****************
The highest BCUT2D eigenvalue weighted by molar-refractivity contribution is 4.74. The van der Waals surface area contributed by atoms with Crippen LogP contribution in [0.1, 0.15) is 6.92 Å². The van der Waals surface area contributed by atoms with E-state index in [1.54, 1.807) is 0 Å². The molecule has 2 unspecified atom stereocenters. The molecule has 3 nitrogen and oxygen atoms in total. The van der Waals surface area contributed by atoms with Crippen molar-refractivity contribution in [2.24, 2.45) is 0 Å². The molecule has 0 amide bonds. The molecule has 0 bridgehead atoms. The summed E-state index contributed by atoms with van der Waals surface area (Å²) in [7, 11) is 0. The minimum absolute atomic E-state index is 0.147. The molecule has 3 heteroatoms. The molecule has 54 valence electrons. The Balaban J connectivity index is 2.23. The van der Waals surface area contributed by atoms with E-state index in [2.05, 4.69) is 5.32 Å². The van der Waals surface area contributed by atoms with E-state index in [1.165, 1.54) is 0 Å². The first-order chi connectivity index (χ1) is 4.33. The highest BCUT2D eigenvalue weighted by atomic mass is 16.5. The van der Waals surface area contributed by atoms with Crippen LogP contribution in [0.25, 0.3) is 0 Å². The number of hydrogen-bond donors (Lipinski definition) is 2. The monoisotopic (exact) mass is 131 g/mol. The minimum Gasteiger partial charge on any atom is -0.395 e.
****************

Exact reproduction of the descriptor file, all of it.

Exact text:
The highest BCUT2D eigenvalue weighted by molar-refractivity contribution is 4.74. The van der Waals surface area contributed by atoms with Crippen LogP contribution in [0.1, 0.15) is 6.92 Å². The van der Waals surface area contributed by atoms with E-state index in [1.54, 1.807) is 0 Å². The molecule has 2 unspecified atom stereocenters. The molecule has 3 nitrogen and oxygen atoms in total. The van der Waals surface area contributed by atoms with Crippen molar-refractivity contribution in [2.24, 2.45) is 0 Å². The molecule has 0 amide bonds. The molecule has 0 bridgehead atoms. The summed E-state index contributed by atoms with van der Waals surface area (Å²) in [7, 11) is 0. The minimum absolute atomic E-state index is 0.147. The molecule has 3 heteroatoms. The molecule has 54 valence electrons. The Balaban J connectivity index is 2.23. The van der Waals surface area contributed by atoms with E-state index in [2.05, 4.69) is 5.32 Å². The van der Waals surface area contributed by atoms with E-state index in [1.165, 1.54) is 0 Å². The first-order chi connectivity index (χ1) is 4.33. The highest BCUT2D eigenvalue weighted by atomic mass is 16.5. The van der Waals surface area contributed by atoms with Crippen LogP contribution in [0.25, 0.3) is 0 Å². The number of hydrogen-bond donors (Lipinski definition) is 2. The monoisotopic (exact) mass is 131 g/mol. The minimum Gasteiger partial charge on any atom is -0.395 e.